Seventy-nine days to go and I am lucubrating like crazy. It seems I’ve been lucubrating for most of my life, yet until a few minutes ago, I had no idea. Oh, how I love discovering new words, particularly words that capture the essence of an action or a process, that other, mere everyday words, can’t.
Lucubration: 1. intense and prolonged study or meditation; 2. the product of such study, often writings. It comes from the Latin lucubro, ‘to work by articifical light’.
For almost fifteen years I have been thinking about, studying, and writing about the sea. The focus of my anthropological research has been the sea – the cultural, social and symbolic role of the sea, embodied marine knowledge, human interactions with and conceptualisations of marine animals.
With sailing off into the sunset looming on the horizon, I was keen to finish a book I have been working on for almost a decade. I have stopped and started this book so many times, and in 2011 I thought I had finally given up on it. Such epic procrastination is inexcusable. But in October 2013, having decided that I couldn’t set sail without completing this book, I dusted off my notes and half-completed chapters, to give it one more chance. I found a publisher, and set to work, writing early in the mornings and at weekends, squeezing 100 words here and 500 words there into my days. 75,000 words later and I am days away from completion.
The process of lucubration has got me drifting metaphorically on the sea, philosophising on the sea and on what the sea means to the people of Arviat in Nunavut. And in the process, it’s got me thinking about what the sea means to me, about my knowledge of the sea, about my abilities to sail and take care of Carina, about my abilities to fish and forage at sea and on the seashore. It’s got me thinking about what the next writing project will be (although, hopefully, that won’t take ten years to complete).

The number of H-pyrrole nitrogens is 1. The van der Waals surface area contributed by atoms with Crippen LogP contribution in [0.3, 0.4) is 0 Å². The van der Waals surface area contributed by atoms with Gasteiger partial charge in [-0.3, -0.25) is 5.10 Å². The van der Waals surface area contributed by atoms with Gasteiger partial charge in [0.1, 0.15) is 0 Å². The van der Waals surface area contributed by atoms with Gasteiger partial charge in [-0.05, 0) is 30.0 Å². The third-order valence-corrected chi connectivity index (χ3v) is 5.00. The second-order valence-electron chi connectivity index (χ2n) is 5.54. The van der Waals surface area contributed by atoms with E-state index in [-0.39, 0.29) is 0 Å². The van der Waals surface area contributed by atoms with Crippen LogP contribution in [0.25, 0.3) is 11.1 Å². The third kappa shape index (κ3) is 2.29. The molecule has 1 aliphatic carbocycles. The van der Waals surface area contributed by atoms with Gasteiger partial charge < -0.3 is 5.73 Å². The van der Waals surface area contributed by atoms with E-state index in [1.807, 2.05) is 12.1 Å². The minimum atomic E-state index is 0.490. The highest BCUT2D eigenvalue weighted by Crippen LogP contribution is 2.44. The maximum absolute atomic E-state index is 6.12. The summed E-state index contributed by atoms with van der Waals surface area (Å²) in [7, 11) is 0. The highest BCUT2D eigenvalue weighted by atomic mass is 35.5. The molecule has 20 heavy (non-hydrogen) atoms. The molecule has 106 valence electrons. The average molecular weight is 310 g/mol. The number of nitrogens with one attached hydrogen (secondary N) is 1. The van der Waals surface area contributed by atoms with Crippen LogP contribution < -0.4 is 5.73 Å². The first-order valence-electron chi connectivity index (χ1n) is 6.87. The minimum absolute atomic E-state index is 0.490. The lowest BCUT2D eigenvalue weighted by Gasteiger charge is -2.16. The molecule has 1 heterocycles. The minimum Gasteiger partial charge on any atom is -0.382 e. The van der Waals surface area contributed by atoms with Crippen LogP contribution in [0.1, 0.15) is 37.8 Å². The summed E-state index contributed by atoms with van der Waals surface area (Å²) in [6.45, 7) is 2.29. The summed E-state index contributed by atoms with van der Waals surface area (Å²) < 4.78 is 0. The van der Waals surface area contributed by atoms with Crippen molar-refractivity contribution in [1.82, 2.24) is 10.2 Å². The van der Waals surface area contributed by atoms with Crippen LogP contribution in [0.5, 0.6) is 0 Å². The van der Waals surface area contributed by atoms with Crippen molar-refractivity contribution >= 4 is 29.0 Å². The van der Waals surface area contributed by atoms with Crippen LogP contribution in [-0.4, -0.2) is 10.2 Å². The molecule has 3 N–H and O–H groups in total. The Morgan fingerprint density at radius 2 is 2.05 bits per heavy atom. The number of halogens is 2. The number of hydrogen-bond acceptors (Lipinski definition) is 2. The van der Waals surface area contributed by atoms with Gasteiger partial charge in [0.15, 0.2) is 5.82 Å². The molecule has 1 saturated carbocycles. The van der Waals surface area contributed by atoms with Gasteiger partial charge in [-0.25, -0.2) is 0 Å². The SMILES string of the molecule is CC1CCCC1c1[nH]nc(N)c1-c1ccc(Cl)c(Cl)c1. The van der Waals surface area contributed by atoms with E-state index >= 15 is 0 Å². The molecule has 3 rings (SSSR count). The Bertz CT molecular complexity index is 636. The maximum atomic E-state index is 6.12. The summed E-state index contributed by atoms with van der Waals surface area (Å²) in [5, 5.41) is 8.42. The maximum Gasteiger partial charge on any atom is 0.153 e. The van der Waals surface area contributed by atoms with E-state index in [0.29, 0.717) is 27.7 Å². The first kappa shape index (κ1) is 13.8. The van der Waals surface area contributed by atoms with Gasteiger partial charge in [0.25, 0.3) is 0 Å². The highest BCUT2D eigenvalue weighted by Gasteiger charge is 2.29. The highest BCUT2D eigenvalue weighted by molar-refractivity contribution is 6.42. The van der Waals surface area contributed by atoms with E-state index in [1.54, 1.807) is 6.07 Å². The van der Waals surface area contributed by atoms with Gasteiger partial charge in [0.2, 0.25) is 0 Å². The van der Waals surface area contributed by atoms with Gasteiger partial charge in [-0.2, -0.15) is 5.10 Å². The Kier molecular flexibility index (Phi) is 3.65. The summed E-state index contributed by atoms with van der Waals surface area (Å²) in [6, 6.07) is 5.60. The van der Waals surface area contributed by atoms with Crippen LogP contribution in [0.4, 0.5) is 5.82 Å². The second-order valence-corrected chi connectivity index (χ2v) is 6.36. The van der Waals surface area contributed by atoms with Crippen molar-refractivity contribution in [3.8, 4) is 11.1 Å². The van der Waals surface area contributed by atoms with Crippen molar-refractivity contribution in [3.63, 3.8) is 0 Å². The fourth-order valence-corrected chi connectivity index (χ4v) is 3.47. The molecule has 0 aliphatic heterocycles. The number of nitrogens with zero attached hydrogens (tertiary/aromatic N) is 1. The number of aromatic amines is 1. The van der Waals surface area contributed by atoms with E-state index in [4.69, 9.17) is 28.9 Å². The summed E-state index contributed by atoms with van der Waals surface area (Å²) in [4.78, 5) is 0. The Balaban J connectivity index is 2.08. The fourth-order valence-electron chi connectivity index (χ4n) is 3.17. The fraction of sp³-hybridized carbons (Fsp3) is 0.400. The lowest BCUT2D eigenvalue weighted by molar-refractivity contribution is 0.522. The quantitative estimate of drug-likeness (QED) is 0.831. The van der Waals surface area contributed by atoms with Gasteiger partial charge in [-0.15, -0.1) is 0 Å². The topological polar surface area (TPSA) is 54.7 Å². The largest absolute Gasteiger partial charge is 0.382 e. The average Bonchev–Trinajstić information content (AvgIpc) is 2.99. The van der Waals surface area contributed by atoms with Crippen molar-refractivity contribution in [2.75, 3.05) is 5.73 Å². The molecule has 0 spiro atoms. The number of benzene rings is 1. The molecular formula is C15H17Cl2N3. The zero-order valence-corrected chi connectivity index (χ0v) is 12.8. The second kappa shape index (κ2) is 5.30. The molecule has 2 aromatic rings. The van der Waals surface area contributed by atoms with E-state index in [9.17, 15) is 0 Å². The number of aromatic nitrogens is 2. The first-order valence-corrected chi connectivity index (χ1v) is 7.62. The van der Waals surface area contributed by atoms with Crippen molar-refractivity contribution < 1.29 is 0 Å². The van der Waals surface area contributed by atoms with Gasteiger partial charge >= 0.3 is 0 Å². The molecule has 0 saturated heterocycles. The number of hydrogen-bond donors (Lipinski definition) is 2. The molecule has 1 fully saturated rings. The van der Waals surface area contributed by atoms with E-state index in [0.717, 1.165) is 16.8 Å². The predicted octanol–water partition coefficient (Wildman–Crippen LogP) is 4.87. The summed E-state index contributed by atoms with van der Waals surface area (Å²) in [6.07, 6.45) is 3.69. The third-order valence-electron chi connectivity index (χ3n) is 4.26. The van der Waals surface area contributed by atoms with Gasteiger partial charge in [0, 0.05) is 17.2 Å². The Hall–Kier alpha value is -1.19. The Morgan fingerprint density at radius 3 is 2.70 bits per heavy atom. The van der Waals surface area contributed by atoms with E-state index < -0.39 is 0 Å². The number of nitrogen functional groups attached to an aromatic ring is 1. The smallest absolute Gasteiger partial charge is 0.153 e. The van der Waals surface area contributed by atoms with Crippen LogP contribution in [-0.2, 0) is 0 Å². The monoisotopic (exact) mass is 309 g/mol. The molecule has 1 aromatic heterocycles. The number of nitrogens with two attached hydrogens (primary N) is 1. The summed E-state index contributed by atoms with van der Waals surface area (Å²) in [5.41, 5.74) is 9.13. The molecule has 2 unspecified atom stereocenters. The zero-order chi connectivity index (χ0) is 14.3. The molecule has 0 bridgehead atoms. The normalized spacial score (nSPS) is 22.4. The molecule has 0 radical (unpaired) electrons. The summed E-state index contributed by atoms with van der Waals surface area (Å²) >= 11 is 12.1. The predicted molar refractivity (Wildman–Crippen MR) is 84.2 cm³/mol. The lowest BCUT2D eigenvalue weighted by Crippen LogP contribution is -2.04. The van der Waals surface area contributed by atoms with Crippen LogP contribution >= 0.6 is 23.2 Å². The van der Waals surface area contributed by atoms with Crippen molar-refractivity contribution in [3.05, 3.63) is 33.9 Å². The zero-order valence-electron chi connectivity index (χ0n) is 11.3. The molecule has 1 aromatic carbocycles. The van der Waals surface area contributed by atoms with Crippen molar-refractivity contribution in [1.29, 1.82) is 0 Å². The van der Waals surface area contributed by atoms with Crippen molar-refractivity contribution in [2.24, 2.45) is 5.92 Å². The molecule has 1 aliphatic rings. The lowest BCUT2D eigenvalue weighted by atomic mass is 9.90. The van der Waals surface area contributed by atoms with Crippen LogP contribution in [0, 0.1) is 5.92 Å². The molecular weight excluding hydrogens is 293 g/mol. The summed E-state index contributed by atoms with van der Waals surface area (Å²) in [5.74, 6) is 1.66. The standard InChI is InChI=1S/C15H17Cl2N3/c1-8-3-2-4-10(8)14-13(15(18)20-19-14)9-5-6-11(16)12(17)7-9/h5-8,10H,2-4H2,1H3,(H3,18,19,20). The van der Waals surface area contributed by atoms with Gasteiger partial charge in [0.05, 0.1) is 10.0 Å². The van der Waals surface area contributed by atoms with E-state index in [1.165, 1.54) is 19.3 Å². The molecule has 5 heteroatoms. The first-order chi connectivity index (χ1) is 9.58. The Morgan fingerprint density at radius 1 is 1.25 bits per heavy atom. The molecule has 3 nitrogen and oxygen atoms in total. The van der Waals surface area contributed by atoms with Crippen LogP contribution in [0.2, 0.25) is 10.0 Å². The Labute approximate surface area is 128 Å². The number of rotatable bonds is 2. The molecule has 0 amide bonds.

Of course, once the manuscript leaves my hands and flies off to the publisher and reviewers, worrying about whether they like it or not will probably keep me awake at night. But the joy of finishing a project – particularly one that has been hanging over me for so many years – will be manifested in lightness and giddiness (and probably a great desire to go to sleep for a few days!). And once the book has left my hands I can get on with thinking about Carina, and planning our move aboard in April.
Less procrastination; more lucubration.